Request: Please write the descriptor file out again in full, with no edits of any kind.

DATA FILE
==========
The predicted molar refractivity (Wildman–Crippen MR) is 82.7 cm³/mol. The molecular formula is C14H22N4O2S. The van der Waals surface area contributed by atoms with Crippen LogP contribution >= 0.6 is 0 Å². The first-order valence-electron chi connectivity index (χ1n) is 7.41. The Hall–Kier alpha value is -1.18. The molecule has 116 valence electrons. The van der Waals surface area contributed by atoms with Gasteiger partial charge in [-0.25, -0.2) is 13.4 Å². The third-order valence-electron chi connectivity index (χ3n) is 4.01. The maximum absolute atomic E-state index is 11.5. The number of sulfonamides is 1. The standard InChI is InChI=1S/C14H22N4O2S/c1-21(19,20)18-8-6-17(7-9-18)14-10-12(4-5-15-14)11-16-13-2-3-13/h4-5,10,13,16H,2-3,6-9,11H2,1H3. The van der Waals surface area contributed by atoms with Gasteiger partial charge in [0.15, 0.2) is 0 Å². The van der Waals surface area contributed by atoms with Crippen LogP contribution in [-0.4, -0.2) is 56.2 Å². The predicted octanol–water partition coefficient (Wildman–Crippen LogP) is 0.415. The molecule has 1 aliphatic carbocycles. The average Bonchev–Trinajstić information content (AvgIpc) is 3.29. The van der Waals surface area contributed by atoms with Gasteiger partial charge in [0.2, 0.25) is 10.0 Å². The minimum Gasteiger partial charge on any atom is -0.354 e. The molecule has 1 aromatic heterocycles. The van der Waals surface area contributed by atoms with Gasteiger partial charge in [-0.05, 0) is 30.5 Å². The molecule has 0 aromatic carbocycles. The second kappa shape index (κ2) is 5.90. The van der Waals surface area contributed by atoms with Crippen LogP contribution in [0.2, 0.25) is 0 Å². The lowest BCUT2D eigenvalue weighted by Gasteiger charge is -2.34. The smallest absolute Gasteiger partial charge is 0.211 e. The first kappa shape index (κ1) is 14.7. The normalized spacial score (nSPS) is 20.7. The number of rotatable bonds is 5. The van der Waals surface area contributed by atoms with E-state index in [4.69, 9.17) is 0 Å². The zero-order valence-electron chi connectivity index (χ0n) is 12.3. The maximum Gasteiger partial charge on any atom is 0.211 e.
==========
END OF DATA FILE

The predicted molar refractivity (Wildman–Crippen MR) is 82.7 cm³/mol. The molecular formula is C14H22N4O2S. The van der Waals surface area contributed by atoms with Crippen LogP contribution >= 0.6 is 0 Å². The first-order valence-electron chi connectivity index (χ1n) is 7.41. The Hall–Kier alpha value is -1.18. The molecule has 116 valence electrons. The van der Waals surface area contributed by atoms with Gasteiger partial charge in [-0.25, -0.2) is 13.4 Å². The third-order valence-electron chi connectivity index (χ3n) is 4.01. The maximum absolute atomic E-state index is 11.5. The number of sulfonamides is 1. The standard InChI is InChI=1S/C14H22N4O2S/c1-21(19,20)18-8-6-17(7-9-18)14-10-12(4-5-15-14)11-16-13-2-3-13/h4-5,10,13,16H,2-3,6-9,11H2,1H3. The van der Waals surface area contributed by atoms with Gasteiger partial charge in [0.15, 0.2) is 0 Å². The van der Waals surface area contributed by atoms with Crippen LogP contribution in [-0.4, -0.2) is 56.2 Å². The predicted octanol–water partition coefficient (Wildman–Crippen LogP) is 0.415. The molecule has 1 aliphatic carbocycles. The average Bonchev–Trinajstić information content (AvgIpc) is 3.29. The van der Waals surface area contributed by atoms with Gasteiger partial charge in [0.2, 0.25) is 10.0 Å². The minimum Gasteiger partial charge on any atom is -0.354 e. The molecule has 1 aromatic heterocycles. The van der Waals surface area contributed by atoms with Gasteiger partial charge in [-0.05, 0) is 30.5 Å². The molecule has 0 aromatic carbocycles. The second kappa shape index (κ2) is 5.90. The van der Waals surface area contributed by atoms with Crippen LogP contribution in [0.2, 0.25) is 0 Å². The lowest BCUT2D eigenvalue weighted by Gasteiger charge is -2.34. The smallest absolute Gasteiger partial charge is 0.211 e. The first kappa shape index (κ1) is 14.7. The normalized spacial score (nSPS) is 20.7. The number of rotatable bonds is 5. The van der Waals surface area contributed by atoms with E-state index in [4.69, 9.17) is 0 Å². The zero-order valence-electron chi connectivity index (χ0n) is 12.3. The maximum Gasteiger partial charge on any atom is 0.211 e.